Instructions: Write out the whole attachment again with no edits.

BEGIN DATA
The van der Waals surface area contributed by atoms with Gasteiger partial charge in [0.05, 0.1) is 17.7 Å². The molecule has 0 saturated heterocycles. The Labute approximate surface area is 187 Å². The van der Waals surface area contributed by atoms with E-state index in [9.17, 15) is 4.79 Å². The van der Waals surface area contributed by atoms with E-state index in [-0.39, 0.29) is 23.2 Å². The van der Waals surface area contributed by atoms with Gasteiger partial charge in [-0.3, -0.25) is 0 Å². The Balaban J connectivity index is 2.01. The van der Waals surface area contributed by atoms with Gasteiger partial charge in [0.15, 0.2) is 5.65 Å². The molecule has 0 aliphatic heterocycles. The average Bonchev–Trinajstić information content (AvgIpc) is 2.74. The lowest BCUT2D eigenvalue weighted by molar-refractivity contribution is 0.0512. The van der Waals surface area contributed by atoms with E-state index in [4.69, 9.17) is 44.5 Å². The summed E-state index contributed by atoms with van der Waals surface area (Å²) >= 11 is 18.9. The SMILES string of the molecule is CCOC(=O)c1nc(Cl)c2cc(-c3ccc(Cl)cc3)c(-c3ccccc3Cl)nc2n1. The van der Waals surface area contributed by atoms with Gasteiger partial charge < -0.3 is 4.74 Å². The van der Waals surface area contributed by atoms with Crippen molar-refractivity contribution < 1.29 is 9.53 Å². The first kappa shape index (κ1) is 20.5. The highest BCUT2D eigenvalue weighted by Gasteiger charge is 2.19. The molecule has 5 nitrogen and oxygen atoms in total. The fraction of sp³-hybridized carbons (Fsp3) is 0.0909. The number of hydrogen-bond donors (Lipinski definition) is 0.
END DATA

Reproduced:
The van der Waals surface area contributed by atoms with Gasteiger partial charge in [0.05, 0.1) is 17.7 Å². The molecule has 0 saturated heterocycles. The Labute approximate surface area is 187 Å². The van der Waals surface area contributed by atoms with E-state index in [9.17, 15) is 4.79 Å². The van der Waals surface area contributed by atoms with E-state index in [-0.39, 0.29) is 23.2 Å². The van der Waals surface area contributed by atoms with Gasteiger partial charge in [-0.3, -0.25) is 0 Å². The Balaban J connectivity index is 2.01. The van der Waals surface area contributed by atoms with Gasteiger partial charge in [0.15, 0.2) is 5.65 Å². The molecule has 0 aliphatic heterocycles. The average Bonchev–Trinajstić information content (AvgIpc) is 2.74. The lowest BCUT2D eigenvalue weighted by molar-refractivity contribution is 0.0512. The van der Waals surface area contributed by atoms with E-state index in [4.69, 9.17) is 44.5 Å². The summed E-state index contributed by atoms with van der Waals surface area (Å²) >= 11 is 18.9. The SMILES string of the molecule is CCOC(=O)c1nc(Cl)c2cc(-c3ccc(Cl)cc3)c(-c3ccccc3Cl)nc2n1. The van der Waals surface area contributed by atoms with Gasteiger partial charge < -0.3 is 4.74 Å². The van der Waals surface area contributed by atoms with Crippen molar-refractivity contribution < 1.29 is 9.53 Å². The first kappa shape index (κ1) is 20.5. The highest BCUT2D eigenvalue weighted by Gasteiger charge is 2.19. The molecule has 5 nitrogen and oxygen atoms in total. The fraction of sp³-hybridized carbons (Fsp3) is 0.0909. The number of hydrogen-bond donors (Lipinski definition) is 0.